Ethics And Morality
Of Ethics And Morality
Joseph J. Green
Northern Arizona University
Of Ethics And Morality
When explaining the differences between ethics and morality, many people don’t agree and often have opposing definitions. For the purposes of this paper, we shall define morality as an individuals inherent feeling of right or wrong given a specific action. “Ethics” we shall define as, how one ought to act in society.
It is difficult to grasp the explicit difference between ethics and morality. Definition disagreements make it harder still, but that is a semantic argument and irrelevant to the purpose of this paper. Suffice the say that the differences are there regardless of which definition we associate with which word. Equally difficult is to describe exactly how ethics and morals are similar. However, no matter how we look at these two subjects, it is clear that they are heavily intertwined.
When we speak of morality we ask ourselves, “Is this the right thing to do? Is it just? How would I feel if this act were committed against me?” So we may ask, “Is it okay to steal this bread?” Most people will answer “No, stealing is wrong,” or, “Well, it depends.” The people saying “it depends” are thinking along the ethical route. “My family is hungry, the only way I can conceive to help them is to steal some bread! Is it right to do this?” This may be the related ethical question. Many, morally, will say that it is always wrong to steal, but some, ethically, may say that the ends justifies the means. Morals tell us what is right and wrong on a basic intuitive level, whereas ethics show us how we ought to act. Morals and ethics are different, but they are also very similar. They both deal in right and wrong, but at different levels. Is it moral to feed a starving person? Perhaps, if we accept that charity is virtuous. Is it right to steal in order to satisfy the moral good of being charitable to a starving person? Perhaps, many wars were sanctioned just for this.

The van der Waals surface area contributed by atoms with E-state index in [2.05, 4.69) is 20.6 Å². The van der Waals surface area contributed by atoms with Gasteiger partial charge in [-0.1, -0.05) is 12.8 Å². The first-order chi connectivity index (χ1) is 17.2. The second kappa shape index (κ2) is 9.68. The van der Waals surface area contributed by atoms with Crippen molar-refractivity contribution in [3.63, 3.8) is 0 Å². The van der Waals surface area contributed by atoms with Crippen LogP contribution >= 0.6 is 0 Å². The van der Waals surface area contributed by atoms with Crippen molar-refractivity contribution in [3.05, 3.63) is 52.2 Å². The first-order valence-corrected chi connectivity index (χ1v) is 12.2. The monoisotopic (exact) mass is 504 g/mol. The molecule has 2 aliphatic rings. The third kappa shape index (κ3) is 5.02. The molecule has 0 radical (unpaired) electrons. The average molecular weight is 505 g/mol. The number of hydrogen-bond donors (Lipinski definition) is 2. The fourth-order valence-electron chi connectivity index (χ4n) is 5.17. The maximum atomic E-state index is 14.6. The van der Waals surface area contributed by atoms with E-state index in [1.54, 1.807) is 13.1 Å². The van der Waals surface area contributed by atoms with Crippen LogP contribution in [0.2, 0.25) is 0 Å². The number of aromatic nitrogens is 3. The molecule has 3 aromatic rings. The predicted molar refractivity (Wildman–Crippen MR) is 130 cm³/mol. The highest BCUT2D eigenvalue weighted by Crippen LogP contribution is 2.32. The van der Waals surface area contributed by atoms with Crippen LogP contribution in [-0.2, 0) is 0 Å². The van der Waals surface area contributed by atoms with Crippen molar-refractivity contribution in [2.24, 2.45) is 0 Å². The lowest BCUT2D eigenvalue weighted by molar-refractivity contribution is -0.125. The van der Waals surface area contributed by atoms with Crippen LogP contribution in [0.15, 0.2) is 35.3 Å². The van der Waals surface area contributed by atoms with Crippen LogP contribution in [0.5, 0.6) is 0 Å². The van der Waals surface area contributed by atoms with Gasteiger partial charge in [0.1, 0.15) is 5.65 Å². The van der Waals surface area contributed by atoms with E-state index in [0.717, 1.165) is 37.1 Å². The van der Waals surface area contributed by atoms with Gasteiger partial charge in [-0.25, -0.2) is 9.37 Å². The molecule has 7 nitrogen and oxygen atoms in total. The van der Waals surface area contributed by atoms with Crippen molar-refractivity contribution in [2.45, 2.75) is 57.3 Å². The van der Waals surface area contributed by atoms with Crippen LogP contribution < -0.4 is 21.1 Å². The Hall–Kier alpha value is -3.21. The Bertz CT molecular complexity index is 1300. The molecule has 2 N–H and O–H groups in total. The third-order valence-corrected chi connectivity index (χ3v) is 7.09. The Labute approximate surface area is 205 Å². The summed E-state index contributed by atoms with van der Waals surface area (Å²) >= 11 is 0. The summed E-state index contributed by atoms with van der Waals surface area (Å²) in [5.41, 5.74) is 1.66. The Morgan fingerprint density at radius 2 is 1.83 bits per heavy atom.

Regardless, morals and ethics are heavily intertwined, the old saying, “What’s good for the goose is good for the gander,” fits well. If we choose to steal from a grocery store, an act that would be detrimental if committed against ourselves, it is not ethically sound as it harms, not only ourselves, but others as well. Businesses lose money and likely respond by raising prices, which lowers the value of other’s money in a given society. Without going into detail, this also suffers all the ramifications of breaching the social contract. However, should we choose not to steal, it is morally sound, if we consider stealing to be wrong, and it is ethically sound as it is what we ought to do. While doing the right thing morally isn’t necessarily always the right thing ethically, it’s a great place to start when trying to determine what is ethical.
Morality and ethics are not the same thing, but they are not so different either. It can be hard to find differences and similarities, but that is likely due to disagreement on what those differences are. However, within the given context above, the differences and similarities should be clear.